G(s)alpha is a ubiquitously expressed G protein alpha-subunit that couples receptors to adenylyl cyclase. Mice with chondrocyte-specific ablation of the G(s)alpha gene had severe epiphyseal and growth plate abnormalities and ectopic cartilage formation within the metaphyseal region of the tibia. These results show that G(s)alpha negatively regulates chondrocyte differentiation and is the critical signaling mediator of the PTH/PTH-rP receptor in growth plate chondrocytes.
Introduction: G(s)alpha is a ubiquitously expressed G protein alpha-subunit that mediates signaling through G protein-coupled receptors to activate the cAMP/protein kinase A signaling pathway. Although studies suggest an important role for G(s)alpha in regulating growth plate development, direct in vivo results examining this role are lacking.
Materials and methods: The G(s)alpha gene was ablated in murine cartilage by mating mice with loxP sites surrounding the G(s)alpha promoter and first exon with collagen 2a1 promoter-Cre recombinase transgenic mice. Skeletal tissues were studied by gross and microscopic pathology, and gene expression was determined by in situ hybridization.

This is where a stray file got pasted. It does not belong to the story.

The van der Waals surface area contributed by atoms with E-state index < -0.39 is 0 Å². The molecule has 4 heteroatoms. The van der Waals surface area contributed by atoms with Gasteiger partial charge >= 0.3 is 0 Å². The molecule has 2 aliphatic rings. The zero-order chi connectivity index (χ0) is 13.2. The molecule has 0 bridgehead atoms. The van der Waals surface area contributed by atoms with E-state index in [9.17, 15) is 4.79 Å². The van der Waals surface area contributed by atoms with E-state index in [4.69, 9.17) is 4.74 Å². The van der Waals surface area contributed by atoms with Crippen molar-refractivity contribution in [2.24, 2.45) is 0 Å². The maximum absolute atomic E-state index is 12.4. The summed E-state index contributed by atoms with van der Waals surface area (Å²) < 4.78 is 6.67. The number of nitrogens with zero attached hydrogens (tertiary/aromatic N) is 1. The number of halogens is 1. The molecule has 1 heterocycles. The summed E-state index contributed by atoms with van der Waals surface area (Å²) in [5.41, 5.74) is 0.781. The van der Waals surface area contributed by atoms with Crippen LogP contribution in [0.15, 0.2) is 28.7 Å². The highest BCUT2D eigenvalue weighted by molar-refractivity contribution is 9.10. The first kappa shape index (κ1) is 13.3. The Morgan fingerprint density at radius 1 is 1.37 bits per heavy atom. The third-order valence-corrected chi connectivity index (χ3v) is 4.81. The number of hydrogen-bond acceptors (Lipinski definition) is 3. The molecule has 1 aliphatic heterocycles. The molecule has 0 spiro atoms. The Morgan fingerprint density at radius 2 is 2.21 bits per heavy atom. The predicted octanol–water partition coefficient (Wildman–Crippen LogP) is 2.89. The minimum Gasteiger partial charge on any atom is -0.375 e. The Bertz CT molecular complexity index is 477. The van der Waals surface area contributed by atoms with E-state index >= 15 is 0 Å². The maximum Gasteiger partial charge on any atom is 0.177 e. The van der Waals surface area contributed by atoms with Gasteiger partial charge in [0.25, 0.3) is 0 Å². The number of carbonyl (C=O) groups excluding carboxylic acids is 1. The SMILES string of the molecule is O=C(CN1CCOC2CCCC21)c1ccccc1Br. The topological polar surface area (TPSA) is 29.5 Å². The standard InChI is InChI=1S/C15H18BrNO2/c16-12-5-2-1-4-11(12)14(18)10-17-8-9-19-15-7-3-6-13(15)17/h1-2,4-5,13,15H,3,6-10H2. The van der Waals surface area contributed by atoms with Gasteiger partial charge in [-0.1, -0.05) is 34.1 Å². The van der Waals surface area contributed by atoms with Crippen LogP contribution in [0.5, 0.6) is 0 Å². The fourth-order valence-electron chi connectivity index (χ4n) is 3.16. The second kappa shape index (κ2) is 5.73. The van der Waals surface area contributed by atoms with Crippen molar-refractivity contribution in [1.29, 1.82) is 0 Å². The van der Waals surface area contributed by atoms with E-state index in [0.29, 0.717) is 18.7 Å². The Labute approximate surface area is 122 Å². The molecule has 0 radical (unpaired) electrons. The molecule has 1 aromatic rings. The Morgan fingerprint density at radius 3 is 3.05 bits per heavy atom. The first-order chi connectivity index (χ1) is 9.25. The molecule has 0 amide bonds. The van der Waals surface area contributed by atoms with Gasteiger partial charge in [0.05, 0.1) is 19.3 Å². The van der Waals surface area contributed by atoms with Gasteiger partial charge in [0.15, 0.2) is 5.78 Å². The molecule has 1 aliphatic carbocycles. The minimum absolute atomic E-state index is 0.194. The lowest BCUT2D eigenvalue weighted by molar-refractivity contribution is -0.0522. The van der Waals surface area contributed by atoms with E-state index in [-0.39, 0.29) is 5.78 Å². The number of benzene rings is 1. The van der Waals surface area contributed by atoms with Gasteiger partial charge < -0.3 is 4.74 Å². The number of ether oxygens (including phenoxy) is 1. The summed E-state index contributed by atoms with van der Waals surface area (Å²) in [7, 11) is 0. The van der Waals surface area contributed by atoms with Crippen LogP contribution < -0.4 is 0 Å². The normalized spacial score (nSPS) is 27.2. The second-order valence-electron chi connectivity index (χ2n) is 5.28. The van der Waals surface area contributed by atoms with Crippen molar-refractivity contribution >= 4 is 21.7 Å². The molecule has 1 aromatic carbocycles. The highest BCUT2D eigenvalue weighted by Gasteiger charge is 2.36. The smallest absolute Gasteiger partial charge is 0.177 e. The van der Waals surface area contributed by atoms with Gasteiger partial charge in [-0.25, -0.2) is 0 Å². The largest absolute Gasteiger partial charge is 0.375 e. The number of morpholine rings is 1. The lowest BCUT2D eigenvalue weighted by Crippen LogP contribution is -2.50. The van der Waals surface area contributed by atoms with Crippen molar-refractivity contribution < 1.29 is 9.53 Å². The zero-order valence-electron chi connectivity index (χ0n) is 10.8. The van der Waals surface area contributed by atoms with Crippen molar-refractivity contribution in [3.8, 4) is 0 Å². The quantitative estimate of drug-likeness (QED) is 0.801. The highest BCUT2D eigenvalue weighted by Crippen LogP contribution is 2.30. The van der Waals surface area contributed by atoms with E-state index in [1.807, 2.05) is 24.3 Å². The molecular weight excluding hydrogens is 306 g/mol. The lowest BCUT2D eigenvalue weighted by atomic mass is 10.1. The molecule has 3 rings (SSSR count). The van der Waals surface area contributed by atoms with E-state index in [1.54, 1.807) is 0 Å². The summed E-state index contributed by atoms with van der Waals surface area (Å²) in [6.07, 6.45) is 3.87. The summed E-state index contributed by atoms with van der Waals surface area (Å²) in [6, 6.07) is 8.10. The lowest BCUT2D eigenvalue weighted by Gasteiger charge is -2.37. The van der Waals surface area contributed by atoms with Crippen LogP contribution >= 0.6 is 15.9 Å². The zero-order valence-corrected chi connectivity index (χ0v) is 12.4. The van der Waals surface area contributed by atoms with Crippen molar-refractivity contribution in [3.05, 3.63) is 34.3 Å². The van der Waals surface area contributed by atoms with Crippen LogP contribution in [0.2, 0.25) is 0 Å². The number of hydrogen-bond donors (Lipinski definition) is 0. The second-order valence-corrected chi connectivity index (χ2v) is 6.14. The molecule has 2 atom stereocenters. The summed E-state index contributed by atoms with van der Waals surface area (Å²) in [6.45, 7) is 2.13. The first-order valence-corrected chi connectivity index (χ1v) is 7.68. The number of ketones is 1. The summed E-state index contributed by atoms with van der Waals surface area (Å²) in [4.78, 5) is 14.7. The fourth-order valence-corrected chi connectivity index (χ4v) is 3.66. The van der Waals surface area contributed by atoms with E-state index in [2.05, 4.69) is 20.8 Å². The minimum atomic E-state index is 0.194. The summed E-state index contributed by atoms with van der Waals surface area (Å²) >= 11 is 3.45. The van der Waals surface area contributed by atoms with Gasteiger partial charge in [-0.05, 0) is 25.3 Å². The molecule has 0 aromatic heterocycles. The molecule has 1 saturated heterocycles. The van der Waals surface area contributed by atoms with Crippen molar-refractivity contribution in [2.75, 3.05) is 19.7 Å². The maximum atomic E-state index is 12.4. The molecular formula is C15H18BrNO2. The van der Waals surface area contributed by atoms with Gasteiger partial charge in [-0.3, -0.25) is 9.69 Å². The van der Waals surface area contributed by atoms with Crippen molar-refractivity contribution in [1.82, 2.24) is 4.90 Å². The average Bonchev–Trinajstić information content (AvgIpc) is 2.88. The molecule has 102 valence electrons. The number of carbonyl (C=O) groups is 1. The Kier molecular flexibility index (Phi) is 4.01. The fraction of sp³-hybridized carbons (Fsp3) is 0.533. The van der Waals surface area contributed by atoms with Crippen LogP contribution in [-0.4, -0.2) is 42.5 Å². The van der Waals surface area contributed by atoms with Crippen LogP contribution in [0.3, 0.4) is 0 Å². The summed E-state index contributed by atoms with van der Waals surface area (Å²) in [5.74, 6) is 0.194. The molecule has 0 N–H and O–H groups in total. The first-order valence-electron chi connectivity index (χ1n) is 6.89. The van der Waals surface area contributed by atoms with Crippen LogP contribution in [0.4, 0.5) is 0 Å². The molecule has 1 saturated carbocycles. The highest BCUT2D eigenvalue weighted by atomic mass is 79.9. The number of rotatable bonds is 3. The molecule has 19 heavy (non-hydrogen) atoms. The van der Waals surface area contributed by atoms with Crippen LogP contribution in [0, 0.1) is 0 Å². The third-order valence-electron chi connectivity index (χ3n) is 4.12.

Results and conclusions: Mice with complete chondrocyte-specific G(s)alpha deficiency (homozygotes) died within minutes after birth and had severe epiphyseal and growth plate defects with shortening of the proliferative zone and accelerated hypertrophic differentiation of growth plate chondrocytes, a phenotype similar to that of PTH/PTH-related peptide (PTHrP) receptor knockout mice. Indian hedgehog and PTH/PTHrP receptor expression in prehypertrophic chondrocytes was unaffected in mutant mice. PTHrP expression in periarticular cartilage was increased in the mutant mice, probably because of the closer proximity of Ihh-secreting chondrocytes to the periarticular zone. In addition, these mice developed ectopic cartilage at the anterior side of the metaphyseal region in the tibia. Mice with partial G(s)alpha deficiency (heterozygotes) exhibited no phenotype. These results show that G(s)alpha negatively regulates chondrocyte differentiation and is the critical signaling mediator of the PTH/PTHrP receptor in epiphyseal and growth plate chondrocytes.